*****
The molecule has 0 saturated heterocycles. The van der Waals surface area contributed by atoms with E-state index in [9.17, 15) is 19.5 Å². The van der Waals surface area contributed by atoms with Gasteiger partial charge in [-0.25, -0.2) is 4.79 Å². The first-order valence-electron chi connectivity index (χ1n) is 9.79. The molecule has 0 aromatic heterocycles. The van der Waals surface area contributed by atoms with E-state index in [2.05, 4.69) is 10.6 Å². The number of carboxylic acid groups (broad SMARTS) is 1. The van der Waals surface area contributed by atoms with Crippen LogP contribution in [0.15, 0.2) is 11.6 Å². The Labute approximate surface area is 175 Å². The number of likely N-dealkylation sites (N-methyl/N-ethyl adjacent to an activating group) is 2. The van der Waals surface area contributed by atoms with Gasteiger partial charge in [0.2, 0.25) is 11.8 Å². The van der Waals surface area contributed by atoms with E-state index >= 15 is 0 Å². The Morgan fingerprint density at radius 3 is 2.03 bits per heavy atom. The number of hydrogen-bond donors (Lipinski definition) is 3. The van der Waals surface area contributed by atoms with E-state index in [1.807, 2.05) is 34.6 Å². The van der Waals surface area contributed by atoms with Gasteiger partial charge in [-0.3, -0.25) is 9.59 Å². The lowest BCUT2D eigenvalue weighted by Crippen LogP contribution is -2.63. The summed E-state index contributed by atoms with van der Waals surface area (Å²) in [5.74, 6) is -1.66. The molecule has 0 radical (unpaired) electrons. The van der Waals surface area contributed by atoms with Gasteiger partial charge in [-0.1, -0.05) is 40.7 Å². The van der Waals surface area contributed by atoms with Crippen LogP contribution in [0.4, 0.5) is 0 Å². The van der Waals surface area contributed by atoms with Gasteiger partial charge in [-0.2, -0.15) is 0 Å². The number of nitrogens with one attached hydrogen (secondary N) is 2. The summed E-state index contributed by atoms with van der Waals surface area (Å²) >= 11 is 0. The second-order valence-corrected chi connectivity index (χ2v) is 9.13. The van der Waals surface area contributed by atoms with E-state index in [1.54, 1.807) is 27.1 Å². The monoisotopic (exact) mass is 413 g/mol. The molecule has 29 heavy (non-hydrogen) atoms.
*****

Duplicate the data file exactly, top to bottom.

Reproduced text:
The molecule has 0 saturated heterocycles. The van der Waals surface area contributed by atoms with E-state index in [9.17, 15) is 19.5 Å². The van der Waals surface area contributed by atoms with Gasteiger partial charge in [-0.25, -0.2) is 4.79 Å². The first-order valence-electron chi connectivity index (χ1n) is 9.79. The molecule has 0 aromatic heterocycles. The van der Waals surface area contributed by atoms with E-state index in [2.05, 4.69) is 10.6 Å². The number of carboxylic acid groups (broad SMARTS) is 1. The van der Waals surface area contributed by atoms with Crippen LogP contribution in [0.15, 0.2) is 11.6 Å². The Labute approximate surface area is 175 Å². The number of likely N-dealkylation sites (N-methyl/N-ethyl adjacent to an activating group) is 2. The van der Waals surface area contributed by atoms with Gasteiger partial charge in [0.2, 0.25) is 11.8 Å². The van der Waals surface area contributed by atoms with E-state index >= 15 is 0 Å². The Morgan fingerprint density at radius 3 is 2.03 bits per heavy atom. The number of hydrogen-bond donors (Lipinski definition) is 3. The van der Waals surface area contributed by atoms with E-state index in [1.807, 2.05) is 34.6 Å². The van der Waals surface area contributed by atoms with Gasteiger partial charge in [-0.3, -0.25) is 9.59 Å². The lowest BCUT2D eigenvalue weighted by Crippen LogP contribution is -2.63. The summed E-state index contributed by atoms with van der Waals surface area (Å²) in [5.74, 6) is -1.66. The molecule has 0 radical (unpaired) electrons. The van der Waals surface area contributed by atoms with Gasteiger partial charge in [-0.1, -0.05) is 40.7 Å². The van der Waals surface area contributed by atoms with Crippen LogP contribution in [0.4, 0.5) is 0 Å². The van der Waals surface area contributed by atoms with Gasteiger partial charge in [-0.2, -0.15) is 0 Å². The number of nitrogens with one attached hydrogen (secondary N) is 2. The summed E-state index contributed by atoms with van der Waals surface area (Å²) >= 11 is 0. The second-order valence-corrected chi connectivity index (χ2v) is 9.13. The van der Waals surface area contributed by atoms with E-state index in [1.54, 1.807) is 27.1 Å². The monoisotopic (exact) mass is 413 g/mol. The molecule has 29 heavy (non-hydrogen) atoms.